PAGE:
Bucks 109, Jazz 108 (OT): For much of the game it was Monta Ellis doing the damage, he finished with 34 points. When it wasn’t him it was Brandon Jennings, who had 20 points and 17 assists. But in overtime it was J.J. Redick scoring 8 points in those five minutes to spark the Bucks win.

The Jazz felt Gordon Hayward should have gone to the line at the end of regulation on what the refs called a fair Larry Sanders block but certainly plenty of contact. But alas, no such lock for the Jazz. If Utah plans on holding off the charging Lakers, these are the kind of close games they need to win.

Nuggets 104, Hawks 88: Atlanta was saddled with the toughest back-to-back in the league — one night in Los Angeles followed by the next night at altitude in Denver. It looked like it, the Hawks went flat in the fourth quarter, turned the ball over seven times, and the Nuggets pulled away to win their 11th straight game at home. Corey Brewer had 22 points, Ty Lawson added 18 points and eight assists. Nuggets fans even got a couple monster putback dunks from JaVale McGee to entertain them.

Warriors 125, Raptors 118: Toronto led this by 7 entering the fourth quarter, but went ice cold for the quarter, shooting just 27.6 percent. On the other side Golden State had Stephen Curry, who had 15 points in the quarter (26 for the game, plus 12 assists) and that was enough. Curry had help: Klay Thompson had 10 of his 22 in the fourth quarter, and David Lee ha 29 points and 11 rebounds on the night. Rudy Gay returned the lineup and had 26 points but on 22 shots, and Andrea Bargnani had 26 points as well (18 shots, and he was 5-of-7 from three). They combined for 6 in the final quarter.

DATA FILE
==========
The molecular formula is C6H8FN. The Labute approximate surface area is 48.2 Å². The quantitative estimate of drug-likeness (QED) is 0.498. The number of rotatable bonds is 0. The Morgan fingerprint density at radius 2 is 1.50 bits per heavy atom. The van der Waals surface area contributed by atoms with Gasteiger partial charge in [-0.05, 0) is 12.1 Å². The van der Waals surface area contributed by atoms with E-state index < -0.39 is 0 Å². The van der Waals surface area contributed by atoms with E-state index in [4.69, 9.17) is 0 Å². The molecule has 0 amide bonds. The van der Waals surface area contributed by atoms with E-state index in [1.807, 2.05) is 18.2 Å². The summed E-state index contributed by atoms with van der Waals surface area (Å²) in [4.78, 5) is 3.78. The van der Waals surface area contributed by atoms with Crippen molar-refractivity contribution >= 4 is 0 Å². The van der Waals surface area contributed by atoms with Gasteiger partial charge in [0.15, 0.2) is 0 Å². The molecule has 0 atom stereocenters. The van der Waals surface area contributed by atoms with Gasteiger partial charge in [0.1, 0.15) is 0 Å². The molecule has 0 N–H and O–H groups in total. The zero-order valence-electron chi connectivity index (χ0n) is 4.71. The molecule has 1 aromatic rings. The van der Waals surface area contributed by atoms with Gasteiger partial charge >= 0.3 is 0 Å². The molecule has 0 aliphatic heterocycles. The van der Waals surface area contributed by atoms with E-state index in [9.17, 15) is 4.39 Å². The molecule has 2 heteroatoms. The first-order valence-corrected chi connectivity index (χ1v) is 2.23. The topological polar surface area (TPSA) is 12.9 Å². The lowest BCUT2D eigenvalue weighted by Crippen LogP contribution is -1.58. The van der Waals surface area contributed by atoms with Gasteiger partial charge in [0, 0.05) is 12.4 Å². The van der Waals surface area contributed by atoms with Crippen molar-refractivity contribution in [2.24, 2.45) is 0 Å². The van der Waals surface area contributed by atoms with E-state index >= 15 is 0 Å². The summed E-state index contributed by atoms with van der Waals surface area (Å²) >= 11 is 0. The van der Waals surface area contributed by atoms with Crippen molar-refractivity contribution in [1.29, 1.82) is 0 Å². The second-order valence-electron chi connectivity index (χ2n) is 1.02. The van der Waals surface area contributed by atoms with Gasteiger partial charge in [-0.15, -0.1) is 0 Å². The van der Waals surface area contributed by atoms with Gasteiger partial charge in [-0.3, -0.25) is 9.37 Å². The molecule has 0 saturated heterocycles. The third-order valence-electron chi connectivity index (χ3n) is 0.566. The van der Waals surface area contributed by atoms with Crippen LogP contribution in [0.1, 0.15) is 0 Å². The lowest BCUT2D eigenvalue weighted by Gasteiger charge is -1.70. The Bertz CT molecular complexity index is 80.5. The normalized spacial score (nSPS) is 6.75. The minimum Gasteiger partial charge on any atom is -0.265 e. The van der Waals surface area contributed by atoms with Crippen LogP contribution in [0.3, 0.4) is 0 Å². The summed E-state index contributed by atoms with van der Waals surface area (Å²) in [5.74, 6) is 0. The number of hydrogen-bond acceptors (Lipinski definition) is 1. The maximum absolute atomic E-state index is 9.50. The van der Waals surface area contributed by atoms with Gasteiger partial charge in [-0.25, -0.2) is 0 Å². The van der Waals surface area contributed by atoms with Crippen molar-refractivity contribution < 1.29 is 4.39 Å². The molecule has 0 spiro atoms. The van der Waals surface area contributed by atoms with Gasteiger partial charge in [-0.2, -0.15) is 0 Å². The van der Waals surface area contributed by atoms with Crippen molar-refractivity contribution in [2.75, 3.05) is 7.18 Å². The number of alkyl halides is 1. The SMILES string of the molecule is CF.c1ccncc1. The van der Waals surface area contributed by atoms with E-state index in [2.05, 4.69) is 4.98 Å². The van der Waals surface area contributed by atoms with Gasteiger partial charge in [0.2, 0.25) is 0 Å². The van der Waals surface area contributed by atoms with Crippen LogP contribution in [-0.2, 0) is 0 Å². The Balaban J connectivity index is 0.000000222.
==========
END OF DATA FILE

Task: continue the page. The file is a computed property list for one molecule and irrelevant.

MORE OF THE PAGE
More good news for Warriors fans, Andrew Bogut returned and after missing 6 games and had 4 points and 8 rebounds.

Trail Blazers 122, Bobcats 105: The Blazers shot 59.8 percent as a team and had seven players in double figures as they cruised to a win over the sad and struggling Bobcats. Portland was 12-of-24 from three, the Bobcats 1-of-10. LaMarcus Aldridge had 23 points, 14 rebounds, five assists and three blocked shots to lead Portland. It was the kind of game where Portland’s Nicolas Batum threw a pass off the backboard to Meyers Leonard for a dunk — the Blazers are not usually a showtime team, but they could be in this one.

Magic 105, Hornets 102: Orlando went on a late 15-3 to earn this win. Part of that was their key players were at their best in the second half — Arron Afflalo had 17 of his 26 points after halftime, while Jameer Nelson scored all of his 15 points after the break. The Magic also got key plays like a three from Al Herrington, Mo Harkless throwing down a putback and more. It’s a good win because for the Magic any win is a good one. The Hornets are supposed to be a better defensive team than they showed.